It was in 1898 that Stoke Church had its last major overhaul. Since then regular maintenance has been carried out to maintain the building.
 
The church is built on London clay which has a habit of moving when it gets very dry. Over the last fifteen years the movement has worsened with the effect that the South aisle of the church, which was added about 100 years after the main church was built, has moved away from the main building. This has caused cracking in the stonework and disturbance to the roof.
 
A plan has been devised to underpin the aisle using concrete beams supported by piles, driven 15 meters into the ground, and to carry out urgent stone work repairs. Preliminary investigations carried out by archaeologists have found a double vault inside the aisle, the footings of the original church before the tower was built and burial sites near to the church outer walls. Positioning the piles to avoid important archaeology is an interesting puzzle.
 
The work was scheduled to start in late June 2013 but the discovery of Pippistelle bats has delayed the work until after their breeding season (May to September). The underpinning work will start in late September 2014 and the stonework repairs will follow this. At the same time plans are underway to reroof the church, carry out stonework repairs to the tower and to install an accessible toilet within the church.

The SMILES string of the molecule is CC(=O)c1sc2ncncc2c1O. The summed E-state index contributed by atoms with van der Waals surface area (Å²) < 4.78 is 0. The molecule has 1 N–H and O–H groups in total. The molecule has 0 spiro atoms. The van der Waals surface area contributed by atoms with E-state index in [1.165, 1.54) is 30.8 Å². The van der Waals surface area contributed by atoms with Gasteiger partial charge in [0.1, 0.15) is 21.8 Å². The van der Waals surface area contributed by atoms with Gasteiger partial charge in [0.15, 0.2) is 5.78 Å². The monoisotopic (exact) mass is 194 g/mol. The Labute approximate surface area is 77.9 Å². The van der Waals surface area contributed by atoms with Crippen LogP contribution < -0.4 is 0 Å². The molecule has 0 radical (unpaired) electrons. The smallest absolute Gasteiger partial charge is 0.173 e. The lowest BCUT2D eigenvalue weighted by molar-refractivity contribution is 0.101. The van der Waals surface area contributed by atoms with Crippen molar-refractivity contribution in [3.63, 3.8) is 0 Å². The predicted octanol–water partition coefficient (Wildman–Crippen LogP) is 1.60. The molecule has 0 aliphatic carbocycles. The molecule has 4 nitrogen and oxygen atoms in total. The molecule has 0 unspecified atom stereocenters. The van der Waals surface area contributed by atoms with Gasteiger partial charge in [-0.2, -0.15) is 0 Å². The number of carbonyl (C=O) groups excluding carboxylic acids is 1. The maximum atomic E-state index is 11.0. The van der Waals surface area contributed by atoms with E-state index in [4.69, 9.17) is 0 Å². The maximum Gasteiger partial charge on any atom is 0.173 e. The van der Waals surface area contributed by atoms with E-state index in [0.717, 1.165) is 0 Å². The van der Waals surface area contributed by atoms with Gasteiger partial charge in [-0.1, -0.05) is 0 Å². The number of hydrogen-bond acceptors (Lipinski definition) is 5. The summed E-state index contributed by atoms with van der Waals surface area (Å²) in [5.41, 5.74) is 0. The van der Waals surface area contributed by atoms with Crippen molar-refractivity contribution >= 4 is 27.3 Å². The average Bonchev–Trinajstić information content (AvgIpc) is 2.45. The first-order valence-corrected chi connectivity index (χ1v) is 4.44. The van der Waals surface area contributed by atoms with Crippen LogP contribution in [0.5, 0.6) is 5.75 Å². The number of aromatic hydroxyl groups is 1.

Since 2013 the PCC of the church of St. Peter and St. Paul Upper Stoke, Kent has been working with architect Rena Pitsilli-Graham.  Together they have researched and investigated the history and current structural needs of the church to inform the successful bids to the Heritage Lottery Fund.  Here is Ian and Renas’ restoration diary…  

Below are some pictures of the poplar trees being cut down by the boundary wall behind the church in June 2014, removed because their roots were drawing out ground moisture leading to damage to the church building and causing subsistence.  (Pictures left and middle, J Plumb, picture right Phillipa Bett)

Church trees image

Church trees image

 Church trees2 image

 

 

 

 

 




The roof posts are King posts; they should have had 4 braces (branches) but 2 were removed for some reason, probably in the 1898 restoration which replaced most of the rafters. The king posts and the tie beams on which they sit are early timbers date to be hopefully ascertained by dendrochronology when we start work in 2014,
(Pictures below Rena Pitsilli-Graham).

Roof posts image